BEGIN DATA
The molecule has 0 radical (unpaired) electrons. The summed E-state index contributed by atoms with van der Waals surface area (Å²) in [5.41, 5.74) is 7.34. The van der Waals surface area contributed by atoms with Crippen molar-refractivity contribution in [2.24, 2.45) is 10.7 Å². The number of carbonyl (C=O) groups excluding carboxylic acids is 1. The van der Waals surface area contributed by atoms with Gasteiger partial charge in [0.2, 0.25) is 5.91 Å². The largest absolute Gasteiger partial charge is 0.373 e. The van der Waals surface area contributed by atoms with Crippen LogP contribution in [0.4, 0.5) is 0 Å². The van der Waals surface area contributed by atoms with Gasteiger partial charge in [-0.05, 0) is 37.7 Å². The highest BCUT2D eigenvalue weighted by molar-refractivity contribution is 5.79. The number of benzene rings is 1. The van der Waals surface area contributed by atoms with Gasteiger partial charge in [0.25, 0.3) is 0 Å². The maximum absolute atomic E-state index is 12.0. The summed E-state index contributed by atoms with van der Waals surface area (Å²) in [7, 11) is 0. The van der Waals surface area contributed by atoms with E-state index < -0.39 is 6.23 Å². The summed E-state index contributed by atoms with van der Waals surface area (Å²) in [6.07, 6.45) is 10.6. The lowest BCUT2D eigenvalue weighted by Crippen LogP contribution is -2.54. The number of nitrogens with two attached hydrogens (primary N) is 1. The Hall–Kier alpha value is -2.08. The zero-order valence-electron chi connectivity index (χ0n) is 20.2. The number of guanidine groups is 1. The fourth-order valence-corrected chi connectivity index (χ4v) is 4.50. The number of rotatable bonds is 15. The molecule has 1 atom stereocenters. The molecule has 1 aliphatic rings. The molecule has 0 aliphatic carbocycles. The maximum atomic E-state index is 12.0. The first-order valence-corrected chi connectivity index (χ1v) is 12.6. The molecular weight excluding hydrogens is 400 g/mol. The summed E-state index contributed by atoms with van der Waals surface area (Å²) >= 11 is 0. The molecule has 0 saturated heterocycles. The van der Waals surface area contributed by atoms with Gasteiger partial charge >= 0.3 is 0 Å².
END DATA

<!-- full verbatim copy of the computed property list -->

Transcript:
The molecule has 0 radical (unpaired) electrons. The summed E-state index contributed by atoms with van der Waals surface area (Å²) in [5.41, 5.74) is 7.34. The van der Waals surface area contributed by atoms with Crippen molar-refractivity contribution in [2.24, 2.45) is 10.7 Å². The number of carbonyl (C=O) groups excluding carboxylic acids is 1. The van der Waals surface area contributed by atoms with Gasteiger partial charge in [0.2, 0.25) is 5.91 Å². The largest absolute Gasteiger partial charge is 0.373 e. The van der Waals surface area contributed by atoms with Crippen LogP contribution in [0.4, 0.5) is 0 Å². The van der Waals surface area contributed by atoms with Gasteiger partial charge in [-0.05, 0) is 37.7 Å². The highest BCUT2D eigenvalue weighted by molar-refractivity contribution is 5.79. The number of benzene rings is 1. The van der Waals surface area contributed by atoms with Gasteiger partial charge in [0.25, 0.3) is 0 Å². The maximum absolute atomic E-state index is 12.0. The summed E-state index contributed by atoms with van der Waals surface area (Å²) in [7, 11) is 0. The van der Waals surface area contributed by atoms with E-state index < -0.39 is 6.23 Å². The summed E-state index contributed by atoms with van der Waals surface area (Å²) in [6.07, 6.45) is 10.6. The lowest BCUT2D eigenvalue weighted by Crippen LogP contribution is -2.54. The number of nitrogens with two attached hydrogens (primary N) is 1. The Hall–Kier alpha value is -2.08. The zero-order valence-electron chi connectivity index (χ0n) is 20.2. The number of guanidine groups is 1. The fourth-order valence-corrected chi connectivity index (χ4v) is 4.50. The number of rotatable bonds is 15. The molecule has 1 atom stereocenters. The molecule has 1 aliphatic rings. The molecule has 0 aliphatic carbocycles. The maximum atomic E-state index is 12.0. The first-order valence-corrected chi connectivity index (χ1v) is 12.6. The molecular weight excluding hydrogens is 400 g/mol. The summed E-state index contributed by atoms with van der Waals surface area (Å²) >= 11 is 0. The molecule has 0 saturated heterocycles. The van der Waals surface area contributed by atoms with Gasteiger partial charge >= 0.3 is 0 Å².